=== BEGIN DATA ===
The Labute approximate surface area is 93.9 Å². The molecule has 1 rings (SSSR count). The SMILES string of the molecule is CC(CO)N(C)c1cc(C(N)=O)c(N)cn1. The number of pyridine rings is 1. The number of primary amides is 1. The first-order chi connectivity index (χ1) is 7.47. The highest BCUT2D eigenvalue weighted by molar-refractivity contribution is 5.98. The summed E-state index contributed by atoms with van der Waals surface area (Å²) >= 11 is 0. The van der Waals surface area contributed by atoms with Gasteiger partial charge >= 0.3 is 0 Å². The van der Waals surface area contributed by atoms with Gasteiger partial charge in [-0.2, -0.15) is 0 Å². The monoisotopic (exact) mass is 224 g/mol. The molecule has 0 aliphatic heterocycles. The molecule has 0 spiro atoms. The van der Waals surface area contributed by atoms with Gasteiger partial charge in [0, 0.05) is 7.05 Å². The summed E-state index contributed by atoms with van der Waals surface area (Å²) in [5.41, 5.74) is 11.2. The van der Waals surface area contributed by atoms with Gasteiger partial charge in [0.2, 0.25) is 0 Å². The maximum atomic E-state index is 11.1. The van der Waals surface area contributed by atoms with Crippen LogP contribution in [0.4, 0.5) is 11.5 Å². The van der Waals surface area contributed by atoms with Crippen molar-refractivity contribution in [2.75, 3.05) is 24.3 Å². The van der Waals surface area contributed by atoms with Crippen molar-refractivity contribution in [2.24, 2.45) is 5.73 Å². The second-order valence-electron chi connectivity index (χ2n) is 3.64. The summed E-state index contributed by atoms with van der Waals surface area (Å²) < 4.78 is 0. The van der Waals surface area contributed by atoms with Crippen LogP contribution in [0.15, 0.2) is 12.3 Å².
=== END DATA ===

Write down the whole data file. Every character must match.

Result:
The Labute approximate surface area is 93.9 Å². The molecule has 1 rings (SSSR count). The SMILES string of the molecule is CC(CO)N(C)c1cc(C(N)=O)c(N)cn1. The number of pyridine rings is 1. The number of primary amides is 1. The first-order chi connectivity index (χ1) is 7.47. The highest BCUT2D eigenvalue weighted by molar-refractivity contribution is 5.98. The summed E-state index contributed by atoms with van der Waals surface area (Å²) >= 11 is 0. The van der Waals surface area contributed by atoms with Gasteiger partial charge >= 0.3 is 0 Å². The van der Waals surface area contributed by atoms with Gasteiger partial charge in [-0.2, -0.15) is 0 Å². The monoisotopic (exact) mass is 224 g/mol. The molecule has 0 aliphatic heterocycles. The molecule has 0 spiro atoms. The van der Waals surface area contributed by atoms with Gasteiger partial charge in [0, 0.05) is 7.05 Å². The summed E-state index contributed by atoms with van der Waals surface area (Å²) in [5.41, 5.74) is 11.2. The van der Waals surface area contributed by atoms with Gasteiger partial charge in [0.2, 0.25) is 0 Å². The maximum atomic E-state index is 11.1. The van der Waals surface area contributed by atoms with Crippen LogP contribution in [0.4, 0.5) is 11.5 Å². The van der Waals surface area contributed by atoms with Crippen molar-refractivity contribution in [2.75, 3.05) is 24.3 Å². The van der Waals surface area contributed by atoms with Crippen molar-refractivity contribution in [2.24, 2.45) is 5.73 Å². The second-order valence-electron chi connectivity index (χ2n) is 3.64. The summed E-state index contributed by atoms with van der Waals surface area (Å²) < 4.78 is 0. The van der Waals surface area contributed by atoms with Crippen LogP contribution in [0.15, 0.2) is 12.3 Å².